What a Southerner Learned about Housing Discrimination in the San Francisco Bay Area

Andrew Hening
8 min readJun 3, 2020

Despite growing up in Richmond, Virginia, the former capital of the Confederacy, it took living in the San Francisco Bay Area to understand the deep-seated, systemic nature of racism in America’s housing system.

Housing isn’t the sexiest realm of public policy, but it is the cornerstone of countless other systems affecting our lives — where our kids go to school, the jobs around us, where policing takes place, wealth appreciation.

Racist government policies corrupted America’s housing system until the late 1960s, and 50 years later, communities across the country are still dealing with the consequences.

The Explosive Growth of America’s Suburbs

As World War II started drawing to a close, President Harry Truman began calling for a “Fair Deal”, which included “a decent home in a decent environment for every American.”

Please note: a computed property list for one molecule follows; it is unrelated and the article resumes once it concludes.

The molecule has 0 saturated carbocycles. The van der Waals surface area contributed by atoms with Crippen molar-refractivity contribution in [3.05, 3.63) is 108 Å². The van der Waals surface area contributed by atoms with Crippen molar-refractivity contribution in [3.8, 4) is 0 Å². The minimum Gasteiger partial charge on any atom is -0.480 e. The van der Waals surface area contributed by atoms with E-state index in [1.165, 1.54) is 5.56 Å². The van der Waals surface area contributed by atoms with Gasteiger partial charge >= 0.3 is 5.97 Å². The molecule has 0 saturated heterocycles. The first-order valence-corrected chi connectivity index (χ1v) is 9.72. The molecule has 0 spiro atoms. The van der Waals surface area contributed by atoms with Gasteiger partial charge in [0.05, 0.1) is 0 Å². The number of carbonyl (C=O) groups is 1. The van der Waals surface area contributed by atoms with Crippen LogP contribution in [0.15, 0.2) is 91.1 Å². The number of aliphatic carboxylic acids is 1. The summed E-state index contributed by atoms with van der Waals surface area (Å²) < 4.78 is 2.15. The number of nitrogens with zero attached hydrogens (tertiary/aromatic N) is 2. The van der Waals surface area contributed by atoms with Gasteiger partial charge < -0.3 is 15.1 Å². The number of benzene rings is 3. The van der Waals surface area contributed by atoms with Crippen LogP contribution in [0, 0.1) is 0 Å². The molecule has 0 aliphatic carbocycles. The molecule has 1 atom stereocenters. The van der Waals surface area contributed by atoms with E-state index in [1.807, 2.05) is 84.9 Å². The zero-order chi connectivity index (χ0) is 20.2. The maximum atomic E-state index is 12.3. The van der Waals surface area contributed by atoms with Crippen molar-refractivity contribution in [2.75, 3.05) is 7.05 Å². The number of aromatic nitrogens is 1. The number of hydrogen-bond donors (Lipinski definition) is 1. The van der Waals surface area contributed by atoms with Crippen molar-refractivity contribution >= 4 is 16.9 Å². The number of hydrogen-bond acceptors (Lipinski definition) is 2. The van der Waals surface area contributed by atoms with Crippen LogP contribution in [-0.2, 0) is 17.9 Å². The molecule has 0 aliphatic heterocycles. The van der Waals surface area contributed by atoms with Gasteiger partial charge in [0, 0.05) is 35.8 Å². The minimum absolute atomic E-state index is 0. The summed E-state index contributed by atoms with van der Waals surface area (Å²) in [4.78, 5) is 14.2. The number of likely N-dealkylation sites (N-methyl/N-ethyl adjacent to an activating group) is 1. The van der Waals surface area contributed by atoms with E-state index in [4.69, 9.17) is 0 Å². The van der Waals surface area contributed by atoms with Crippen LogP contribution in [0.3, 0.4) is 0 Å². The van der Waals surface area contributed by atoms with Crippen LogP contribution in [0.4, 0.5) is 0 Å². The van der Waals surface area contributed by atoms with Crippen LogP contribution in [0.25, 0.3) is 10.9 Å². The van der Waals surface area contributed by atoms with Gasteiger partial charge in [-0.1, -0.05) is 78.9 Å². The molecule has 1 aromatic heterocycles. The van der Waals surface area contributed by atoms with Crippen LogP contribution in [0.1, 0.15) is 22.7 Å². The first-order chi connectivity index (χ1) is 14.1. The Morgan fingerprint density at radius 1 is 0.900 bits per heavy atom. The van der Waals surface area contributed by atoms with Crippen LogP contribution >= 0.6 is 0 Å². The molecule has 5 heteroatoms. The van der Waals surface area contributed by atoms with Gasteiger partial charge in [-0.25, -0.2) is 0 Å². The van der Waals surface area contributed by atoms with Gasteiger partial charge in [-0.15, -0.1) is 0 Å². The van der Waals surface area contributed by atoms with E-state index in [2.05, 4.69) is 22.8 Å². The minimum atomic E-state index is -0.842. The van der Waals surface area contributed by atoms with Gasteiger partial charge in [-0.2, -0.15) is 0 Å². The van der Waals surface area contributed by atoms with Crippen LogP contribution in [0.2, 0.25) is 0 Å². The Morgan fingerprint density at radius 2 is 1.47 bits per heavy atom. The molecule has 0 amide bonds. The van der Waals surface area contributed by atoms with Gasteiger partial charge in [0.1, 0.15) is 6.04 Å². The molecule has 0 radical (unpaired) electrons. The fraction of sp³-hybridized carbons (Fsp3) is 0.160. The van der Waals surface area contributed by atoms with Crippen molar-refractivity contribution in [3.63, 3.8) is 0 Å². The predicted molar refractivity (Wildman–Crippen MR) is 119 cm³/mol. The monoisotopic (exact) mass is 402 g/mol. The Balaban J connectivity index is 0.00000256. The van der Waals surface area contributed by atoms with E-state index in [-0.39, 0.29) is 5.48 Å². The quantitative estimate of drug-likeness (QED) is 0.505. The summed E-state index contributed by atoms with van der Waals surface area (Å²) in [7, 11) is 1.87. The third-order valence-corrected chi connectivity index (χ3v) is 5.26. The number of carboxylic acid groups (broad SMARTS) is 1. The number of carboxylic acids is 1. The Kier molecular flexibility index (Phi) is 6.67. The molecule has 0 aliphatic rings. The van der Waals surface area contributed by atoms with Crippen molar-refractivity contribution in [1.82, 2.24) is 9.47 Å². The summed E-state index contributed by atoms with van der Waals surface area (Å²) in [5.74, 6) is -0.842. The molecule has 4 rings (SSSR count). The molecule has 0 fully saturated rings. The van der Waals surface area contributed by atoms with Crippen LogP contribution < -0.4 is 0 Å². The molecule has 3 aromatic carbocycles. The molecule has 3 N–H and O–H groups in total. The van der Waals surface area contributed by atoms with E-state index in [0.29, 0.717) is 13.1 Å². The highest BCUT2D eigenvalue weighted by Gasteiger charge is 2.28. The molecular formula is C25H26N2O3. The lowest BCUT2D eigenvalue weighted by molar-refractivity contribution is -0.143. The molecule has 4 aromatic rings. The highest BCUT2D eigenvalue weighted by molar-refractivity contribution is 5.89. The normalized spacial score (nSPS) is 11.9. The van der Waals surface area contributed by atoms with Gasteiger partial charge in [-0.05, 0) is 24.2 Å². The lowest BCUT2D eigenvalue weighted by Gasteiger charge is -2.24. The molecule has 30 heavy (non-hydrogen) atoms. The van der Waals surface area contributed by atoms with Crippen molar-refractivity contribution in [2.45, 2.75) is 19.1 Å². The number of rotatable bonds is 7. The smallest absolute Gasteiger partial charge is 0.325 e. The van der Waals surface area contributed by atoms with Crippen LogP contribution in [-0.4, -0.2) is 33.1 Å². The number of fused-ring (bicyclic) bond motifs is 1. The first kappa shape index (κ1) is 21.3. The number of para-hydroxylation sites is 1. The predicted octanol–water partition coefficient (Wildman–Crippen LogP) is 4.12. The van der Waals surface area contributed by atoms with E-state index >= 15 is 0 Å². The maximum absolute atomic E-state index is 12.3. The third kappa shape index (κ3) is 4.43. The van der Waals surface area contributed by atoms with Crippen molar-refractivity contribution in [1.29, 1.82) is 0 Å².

This vision — this goal — was the driving force behind our modern housing system, and suburbia became the vehicle to achieve it.

In the years immediately following World War II, less than 25% of Americans lived in the suburbs. Today, over 50% of Americans live in the suburbs. This explosive growth was not an accident.

To unleash suburbia’s full potential, suburban homes had to be cheap, and they had to be easy to get to. To start to make this a reality, governments reached to three tools that had been developed during the Great Depression:

  1. Federal mortgage insurance & assistance
  2. Publicly-funded infrastructure projects
  3. Slum clearance

As famed suburban housing developer William Levitt testified before Congress in 1957, “We are 100 percent dependent on Government”

Mortgage Insurance & Assistance

A mortgage is just another word for a loan. When banks give loans, they want to make sure that the borrower has the ability to repay the money that is being lent.

Mortgage insurance is amazing for a lender because it means that if the borrower cannot repay the loan, some other entity (e.g. the government)…

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Andrew Hening

UC Berkeley MBA and Harvard-recognized culture change leader sharing tools, strategies, and frameworks for untangling complex and messy challenges.